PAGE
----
Please Note: This article is written for users of the following Microsoft Excel versions: 97, 2000, 2002, and 2003. If you are using a later version (Excel 2007 or later), this tip may not work for you. For a version of this tip written specifically for later versions of Excel, click here: Alphabetizing Worksheet Tabs.

Alphabetizing Worksheet Tabs

by Allen Wyatt
(last updated December 25, 2021)

If you are working on a project that uses a lot of worksheets in a workbook, you may want to sort them by worksheet name. The following short macro will do the trick very nicely:

Sub SortSheets()
    Dim I As Integer, J As Integer

    For I = 1 To Sheets.Count - 1
        For J = I + 1 To Sheets.Count
            If UCase(Sheets(I).Name) > UCase(Sheets(J).Name) Then
                Sheets(J).Move Before:=Sheets(I)
            End If
        Next J
    Next I
End Sub

This macro works if you have a relatively low number of worksheets in your workbook. If, when you run the macro, you note that it takes a great deal of time to run, you may want to use a more efficient sorting algorithm in the macro. For instance, the following is a version that reads the names of all the worksheets into an array, sorts the array using the BubbleSort algorithm, and then does the actual arranging:

Sub SortSheets()
    Dim I As Integer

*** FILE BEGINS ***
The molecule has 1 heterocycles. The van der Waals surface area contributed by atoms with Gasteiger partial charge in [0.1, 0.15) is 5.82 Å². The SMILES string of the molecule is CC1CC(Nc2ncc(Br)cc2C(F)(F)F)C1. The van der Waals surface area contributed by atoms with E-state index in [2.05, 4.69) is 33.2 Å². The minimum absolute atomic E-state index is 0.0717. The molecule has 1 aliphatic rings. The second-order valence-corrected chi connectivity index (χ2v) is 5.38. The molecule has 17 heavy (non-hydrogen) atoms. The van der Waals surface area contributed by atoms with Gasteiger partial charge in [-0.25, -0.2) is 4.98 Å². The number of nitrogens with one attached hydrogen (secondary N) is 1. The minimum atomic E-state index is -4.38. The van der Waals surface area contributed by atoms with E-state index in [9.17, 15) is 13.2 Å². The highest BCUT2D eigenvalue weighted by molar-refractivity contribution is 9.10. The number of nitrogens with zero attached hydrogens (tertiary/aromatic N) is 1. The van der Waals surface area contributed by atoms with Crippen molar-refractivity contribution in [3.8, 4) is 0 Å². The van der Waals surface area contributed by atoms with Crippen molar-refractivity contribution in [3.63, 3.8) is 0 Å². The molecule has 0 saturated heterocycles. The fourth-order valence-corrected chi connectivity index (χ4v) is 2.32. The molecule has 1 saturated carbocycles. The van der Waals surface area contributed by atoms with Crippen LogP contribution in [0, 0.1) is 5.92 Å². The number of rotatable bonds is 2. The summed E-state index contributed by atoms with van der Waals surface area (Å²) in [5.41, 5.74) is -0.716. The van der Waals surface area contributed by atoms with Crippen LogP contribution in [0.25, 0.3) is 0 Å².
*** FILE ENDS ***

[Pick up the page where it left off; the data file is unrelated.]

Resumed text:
Dim sMySheets() As String
    Dim iNumSheets As Integer

    iNumSheets = Sheets.Count
    Redim sMySheets(1 To iNumSheets)

    For I = 1 To iNumSheets
        sMySheets(I) = Sheets(I).Name
    Next I

    BubbleSort sMySheets

    For I = 1 To iNumSheets
        Sheets(sMySheets(I)).Move Before:=Sheets(I)
    Next I
End Sub
Sub BubbleSort(sToSort() As String)
    Dim Lower As Integer, Upper As Integer
    Dim I As Integer, J As Integer, K As Integer
    Dim Temp As String

    Lower = LBound(sToSort)
    Upper = UBound(sToSort)
    For I = Lower To Upper - 1
        K = I
        For J = I + 1 To Upper
            If sToSort(K) > sToSort(J) Then
                K = J
            End If
        Next J
        If I <> K Then
            Temp = sToSort(I)
            sToSort(I) = sToSort(K)
            sToSort(K) = Temp
        End If
    Next I
End Sub

Anyone who has programmed for some time knows that BubbleSort is a good general-purpose sorting routine, but there are faster ones available. For instance, if you have quite a few worksheets, and they start out very disorganized, you may find that the QuickSort algorithm is more beneficial. All you would need to do to change the above to use QuickSort is add the QuickSort algorithm as a subroutine (you can find the algorithm in any good Visual Basic programming book) and then call the procedure from within the main SortSheets macro. (This means changing the line where BubbleSort is now called.)

There is another difference between this second macro and the first. The first macro does not pay attention to the case of the text used to name your worksheets. Thus, My Worksheet would be viewed the same as MY WORKsheet. The second macro does pay attention to text case, and sorts accordingly. Of course, this is not a particularly big issue, since Excel doesn't pay attention to case in worksheet names, either.

Note: